Portugal. The Man and Danger Mouse Forego 'Bag of Tricks' on New Album

After touring extensively for its 2011 album, "In the Mountain in the Cloud," produced by John Hill, Portland, Ore., band Portugal. The Man hoped to take total control of its next release. The group decamped to Sonic Ranch in El Paso, Texas, in February 2012, aiming to craft an entirely insular record for its eighth studio LP.

"We were just going to make the record ourselves," frontman John Gourley says, seated at a picnic table in Los Angeles' Griffith Park a few days after the band's sunset performance at Coachella. "We were set on this. Two weeks in, after everybody is saying we can do this ourselves, [Atlantic Records Group chairman/CEO] Craig Kallman calls me and goes, 'Danger Mouse wants to meet up with you.' It was one of those moments where it was like, 'Are you kidding me?' And I'm not stupid. I'm not going to pass up that opportunity."

Gourley immediately flew to New York, where he and the producer agreed they wanted to collaborate on a new album. The band used the Sonic Ranch session as a foundation and spent the second half of last year in Los Angeles with Danger Mouse, recording "Evil Friends" (June 4, Atlantic) at various studios between tour dates. For Gourley, Danger Mouse was most effective when he challenged the musicians to do better, offering to delete entire sessions so they could start anew the next day. And while one can hear the producer's influence on the disc's surging rock songs, there wasn't necessarily a formula he applied based on past successes with bands like the Black Keys.

"There's no bag of tricks," Gourley says. "He doesn't have his go-to things. We used instruments that he's never used on records before. But it seems obvious to people when they hear the music that he worked on it... It's his taste. He's very good at focusing what you're doing. If anything the band has just gotten better at taking what we do onstage and bringing it into the studio. And I'm very thankful that someone was sitting there saying 'no.'"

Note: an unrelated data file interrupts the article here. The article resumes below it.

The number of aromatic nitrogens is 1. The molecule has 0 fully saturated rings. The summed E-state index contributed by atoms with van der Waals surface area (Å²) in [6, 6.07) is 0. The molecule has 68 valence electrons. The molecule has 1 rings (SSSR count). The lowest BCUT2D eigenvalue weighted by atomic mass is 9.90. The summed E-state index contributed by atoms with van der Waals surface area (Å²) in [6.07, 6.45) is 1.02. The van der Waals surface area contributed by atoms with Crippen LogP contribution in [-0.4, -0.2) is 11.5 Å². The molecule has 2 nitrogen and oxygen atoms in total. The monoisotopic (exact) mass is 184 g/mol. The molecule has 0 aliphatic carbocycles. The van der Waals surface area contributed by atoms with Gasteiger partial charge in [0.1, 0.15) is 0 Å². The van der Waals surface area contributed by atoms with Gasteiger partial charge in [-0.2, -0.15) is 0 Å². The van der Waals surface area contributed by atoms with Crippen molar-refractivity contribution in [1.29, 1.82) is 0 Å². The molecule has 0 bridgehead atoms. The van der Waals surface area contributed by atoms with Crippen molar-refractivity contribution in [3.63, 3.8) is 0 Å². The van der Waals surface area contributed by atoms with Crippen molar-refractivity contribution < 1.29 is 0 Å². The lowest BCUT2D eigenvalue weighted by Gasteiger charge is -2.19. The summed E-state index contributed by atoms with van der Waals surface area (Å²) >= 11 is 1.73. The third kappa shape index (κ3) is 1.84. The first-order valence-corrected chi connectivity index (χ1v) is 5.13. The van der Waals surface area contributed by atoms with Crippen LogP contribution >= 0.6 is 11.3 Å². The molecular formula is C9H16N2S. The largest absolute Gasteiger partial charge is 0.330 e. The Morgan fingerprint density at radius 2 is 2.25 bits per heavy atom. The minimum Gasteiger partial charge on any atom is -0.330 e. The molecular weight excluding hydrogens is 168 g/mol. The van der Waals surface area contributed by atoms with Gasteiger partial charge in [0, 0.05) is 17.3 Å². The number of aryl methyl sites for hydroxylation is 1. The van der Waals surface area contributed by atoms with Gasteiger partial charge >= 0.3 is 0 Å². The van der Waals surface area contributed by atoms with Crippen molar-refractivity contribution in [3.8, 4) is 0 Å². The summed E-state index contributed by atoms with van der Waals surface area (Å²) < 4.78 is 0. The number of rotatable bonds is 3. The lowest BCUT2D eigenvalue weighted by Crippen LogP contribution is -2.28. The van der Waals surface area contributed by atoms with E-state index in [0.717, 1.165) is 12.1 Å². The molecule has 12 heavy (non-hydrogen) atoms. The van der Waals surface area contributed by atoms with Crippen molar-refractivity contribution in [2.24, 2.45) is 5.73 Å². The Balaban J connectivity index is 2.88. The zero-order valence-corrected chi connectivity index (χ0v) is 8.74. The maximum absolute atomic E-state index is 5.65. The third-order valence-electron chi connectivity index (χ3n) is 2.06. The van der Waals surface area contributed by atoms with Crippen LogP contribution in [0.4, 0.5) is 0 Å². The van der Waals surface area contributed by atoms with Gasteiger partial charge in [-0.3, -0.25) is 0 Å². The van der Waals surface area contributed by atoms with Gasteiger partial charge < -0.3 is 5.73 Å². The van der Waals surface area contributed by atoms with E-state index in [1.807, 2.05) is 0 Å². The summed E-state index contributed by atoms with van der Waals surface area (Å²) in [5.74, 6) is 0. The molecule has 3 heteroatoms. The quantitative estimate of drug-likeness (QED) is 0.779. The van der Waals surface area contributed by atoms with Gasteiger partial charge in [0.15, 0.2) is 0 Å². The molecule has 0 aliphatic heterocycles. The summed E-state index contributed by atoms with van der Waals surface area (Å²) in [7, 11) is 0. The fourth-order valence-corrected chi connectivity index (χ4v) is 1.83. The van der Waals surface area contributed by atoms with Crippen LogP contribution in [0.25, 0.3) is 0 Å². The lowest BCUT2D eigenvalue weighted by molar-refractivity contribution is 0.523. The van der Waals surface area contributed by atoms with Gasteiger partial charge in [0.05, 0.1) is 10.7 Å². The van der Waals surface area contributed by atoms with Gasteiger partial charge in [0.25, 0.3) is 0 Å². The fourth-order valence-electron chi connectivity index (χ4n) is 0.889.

Atlantic, which has so far unveiled two tracks off the album, the title track and "Purple Yellow Red and Blue," considers the Danger Mouse connection a benefit, but isn't banking on it as a marketing tool. For the label, which signed the act to its first major-label deal after its 2010 album, "American Ghetto," one of the group's biggest assets is its visual aesthetic. Portugal. The Man has already released videos for two tracks and has a third, for "Modern Jesus," on the way; it will debut Evil Friends at an interactive event in Los Angeles on May 29. In partnership with Tumblr and street artist INSA, the group will preview the album at a gallery show and stream the disc online for fans.

"They've always had super-inventive visuals," Atlantic GM David Saslow says. "When you meet with a guy like [John] and he has this many ideas, you really fall in and let him lead. We try to do everything we can to facilitate his vision."

The label is pushing "Purple Yellow Red and Blue" to alternative radio, which Saslow calls "a real target for us," but the group's primary focus will be its live show. The band will perform at New York's Governors Ball the week of the album's release, leading into a U.S. underplay tour that includes Bonnaroo. The current touring lineup has shifted-keyboardist Ryan Neighbors and drummer Jason Sechrist amicably parted ways with the band last year-but Gourley feels the group has never been stronger.

"People will want to relate [the new album's title] to Ryan and Jason leaving, but it was really more about going back home and seeing old friends," Gourley says. "I had a pretty rough group of friends-I didn't realize it until I came down to Portland [from hometown Wasilla, Alaska]. I touched upon it in American Ghetto, but I never really came out and said some of the things I was thinking about it. It's [an emotionally] heavier record for sure, but it's not like it's off base for us."